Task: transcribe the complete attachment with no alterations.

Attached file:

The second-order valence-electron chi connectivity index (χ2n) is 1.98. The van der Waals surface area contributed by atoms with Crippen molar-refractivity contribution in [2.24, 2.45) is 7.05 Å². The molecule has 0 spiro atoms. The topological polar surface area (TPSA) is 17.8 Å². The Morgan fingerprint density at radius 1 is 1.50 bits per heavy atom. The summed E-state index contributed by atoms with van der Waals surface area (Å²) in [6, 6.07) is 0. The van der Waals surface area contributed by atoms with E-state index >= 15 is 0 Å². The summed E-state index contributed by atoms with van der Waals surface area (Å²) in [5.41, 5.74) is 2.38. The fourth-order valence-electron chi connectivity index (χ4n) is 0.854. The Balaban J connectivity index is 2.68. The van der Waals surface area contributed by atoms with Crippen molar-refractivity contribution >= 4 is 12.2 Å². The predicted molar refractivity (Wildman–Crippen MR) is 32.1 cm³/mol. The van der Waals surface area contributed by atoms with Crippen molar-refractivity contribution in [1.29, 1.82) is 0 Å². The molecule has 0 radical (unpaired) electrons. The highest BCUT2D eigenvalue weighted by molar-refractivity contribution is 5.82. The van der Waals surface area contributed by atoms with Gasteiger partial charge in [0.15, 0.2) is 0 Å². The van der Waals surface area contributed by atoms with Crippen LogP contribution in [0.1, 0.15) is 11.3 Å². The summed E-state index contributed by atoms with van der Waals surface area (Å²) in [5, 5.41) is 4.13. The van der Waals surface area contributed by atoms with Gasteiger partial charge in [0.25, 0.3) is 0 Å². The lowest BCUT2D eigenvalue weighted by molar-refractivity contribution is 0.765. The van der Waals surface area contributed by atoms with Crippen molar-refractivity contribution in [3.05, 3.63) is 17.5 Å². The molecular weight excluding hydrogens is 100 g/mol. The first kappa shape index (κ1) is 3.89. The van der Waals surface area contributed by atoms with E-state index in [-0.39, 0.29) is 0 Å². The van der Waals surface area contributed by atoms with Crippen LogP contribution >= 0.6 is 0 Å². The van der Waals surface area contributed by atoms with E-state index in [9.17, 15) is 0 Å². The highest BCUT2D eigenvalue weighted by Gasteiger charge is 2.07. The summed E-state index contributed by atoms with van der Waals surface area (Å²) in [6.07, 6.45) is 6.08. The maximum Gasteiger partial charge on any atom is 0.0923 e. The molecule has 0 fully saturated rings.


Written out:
The second-order valence-electron chi connectivity index (χ2n) is 1.98. The van der Waals surface area contributed by atoms with Crippen molar-refractivity contribution in [2.24, 2.45) is 7.05 Å². The molecule has 0 spiro atoms. The topological polar surface area (TPSA) is 17.8 Å². The Morgan fingerprint density at radius 1 is 1.50 bits per heavy atom. The summed E-state index contributed by atoms with van der Waals surface area (Å²) in [6, 6.07) is 0. The van der Waals surface area contributed by atoms with E-state index >= 15 is 0 Å². The summed E-state index contributed by atoms with van der Waals surface area (Å²) in [5.41, 5.74) is 2.38. The fourth-order valence-electron chi connectivity index (χ4n) is 0.854. The Balaban J connectivity index is 2.68. The van der Waals surface area contributed by atoms with Crippen molar-refractivity contribution >= 4 is 12.2 Å². The predicted molar refractivity (Wildman–Crippen MR) is 32.1 cm³/mol. The van der Waals surface area contributed by atoms with Crippen molar-refractivity contribution in [1.29, 1.82) is 0 Å². The molecule has 0 radical (unpaired) electrons. The highest BCUT2D eigenvalue weighted by molar-refractivity contribution is 5.82. The van der Waals surface area contributed by atoms with Gasteiger partial charge in [0.15, 0.2) is 0 Å². The van der Waals surface area contributed by atoms with Crippen LogP contribution in [0.1, 0.15) is 11.3 Å². The summed E-state index contributed by atoms with van der Waals surface area (Å²) in [5, 5.41) is 4.13. The van der Waals surface area contributed by atoms with Gasteiger partial charge in [0.25, 0.3) is 0 Å². The lowest BCUT2D eigenvalue weighted by molar-refractivity contribution is 0.765. The van der Waals surface area contributed by atoms with Crippen molar-refractivity contribution in [3.05, 3.63) is 17.5 Å². The molecular weight excluding hydrogens is 100 g/mol. The first kappa shape index (κ1) is 3.89. The van der Waals surface area contributed by atoms with E-state index in [-0.39, 0.29) is 0 Å². The van der Waals surface area contributed by atoms with Crippen LogP contribution >= 0.6 is 0 Å². The van der Waals surface area contributed by atoms with E-state index in [9.17, 15) is 0 Å². The highest BCUT2D eigenvalue weighted by Gasteiger charge is 2.07. The summed E-state index contributed by atoms with van der Waals surface area (Å²) in [6.07, 6.45) is 6.08. The maximum Gasteiger partial charge on any atom is 0.0923 e. The molecule has 0 fully saturated rings.